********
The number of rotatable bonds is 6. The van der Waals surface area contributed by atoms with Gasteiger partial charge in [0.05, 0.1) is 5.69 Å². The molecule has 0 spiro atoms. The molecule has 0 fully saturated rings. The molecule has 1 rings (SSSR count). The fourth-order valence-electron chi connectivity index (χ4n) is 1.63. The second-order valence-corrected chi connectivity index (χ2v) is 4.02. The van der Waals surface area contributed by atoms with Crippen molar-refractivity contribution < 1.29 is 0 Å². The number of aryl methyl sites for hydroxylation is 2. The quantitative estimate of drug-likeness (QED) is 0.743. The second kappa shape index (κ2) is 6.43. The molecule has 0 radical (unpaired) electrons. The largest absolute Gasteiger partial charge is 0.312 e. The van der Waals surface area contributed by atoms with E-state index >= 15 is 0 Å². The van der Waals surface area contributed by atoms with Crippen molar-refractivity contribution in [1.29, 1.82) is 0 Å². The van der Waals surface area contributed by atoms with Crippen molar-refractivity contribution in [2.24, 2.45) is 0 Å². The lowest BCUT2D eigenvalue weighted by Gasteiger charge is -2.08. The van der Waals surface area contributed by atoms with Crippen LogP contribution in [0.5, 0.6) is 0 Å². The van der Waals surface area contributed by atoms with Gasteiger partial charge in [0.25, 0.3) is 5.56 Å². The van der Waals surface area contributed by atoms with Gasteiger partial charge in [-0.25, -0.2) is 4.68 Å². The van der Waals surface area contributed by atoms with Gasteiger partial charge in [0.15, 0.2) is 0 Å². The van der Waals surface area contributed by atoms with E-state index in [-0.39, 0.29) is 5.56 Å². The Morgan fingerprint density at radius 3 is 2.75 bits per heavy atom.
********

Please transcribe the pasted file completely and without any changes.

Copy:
The number of rotatable bonds is 6. The van der Waals surface area contributed by atoms with Gasteiger partial charge in [0.05, 0.1) is 5.69 Å². The molecule has 0 spiro atoms. The molecule has 0 fully saturated rings. The molecule has 1 rings (SSSR count). The fourth-order valence-electron chi connectivity index (χ4n) is 1.63. The second-order valence-corrected chi connectivity index (χ2v) is 4.02. The van der Waals surface area contributed by atoms with Crippen molar-refractivity contribution < 1.29 is 0 Å². The number of aryl methyl sites for hydroxylation is 2. The quantitative estimate of drug-likeness (QED) is 0.743. The second kappa shape index (κ2) is 6.43. The molecule has 0 radical (unpaired) electrons. The largest absolute Gasteiger partial charge is 0.312 e. The van der Waals surface area contributed by atoms with E-state index >= 15 is 0 Å². The van der Waals surface area contributed by atoms with Crippen molar-refractivity contribution in [1.29, 1.82) is 0 Å². The van der Waals surface area contributed by atoms with Crippen molar-refractivity contribution in [2.24, 2.45) is 0 Å². The lowest BCUT2D eigenvalue weighted by Gasteiger charge is -2.08. The van der Waals surface area contributed by atoms with Crippen LogP contribution in [0.5, 0.6) is 0 Å². The van der Waals surface area contributed by atoms with Gasteiger partial charge in [0.25, 0.3) is 5.56 Å². The van der Waals surface area contributed by atoms with Gasteiger partial charge in [-0.25, -0.2) is 4.68 Å². The van der Waals surface area contributed by atoms with Gasteiger partial charge in [0.15, 0.2) is 0 Å². The van der Waals surface area contributed by atoms with E-state index in [-0.39, 0.29) is 5.56 Å². The Morgan fingerprint density at radius 3 is 2.75 bits per heavy atom.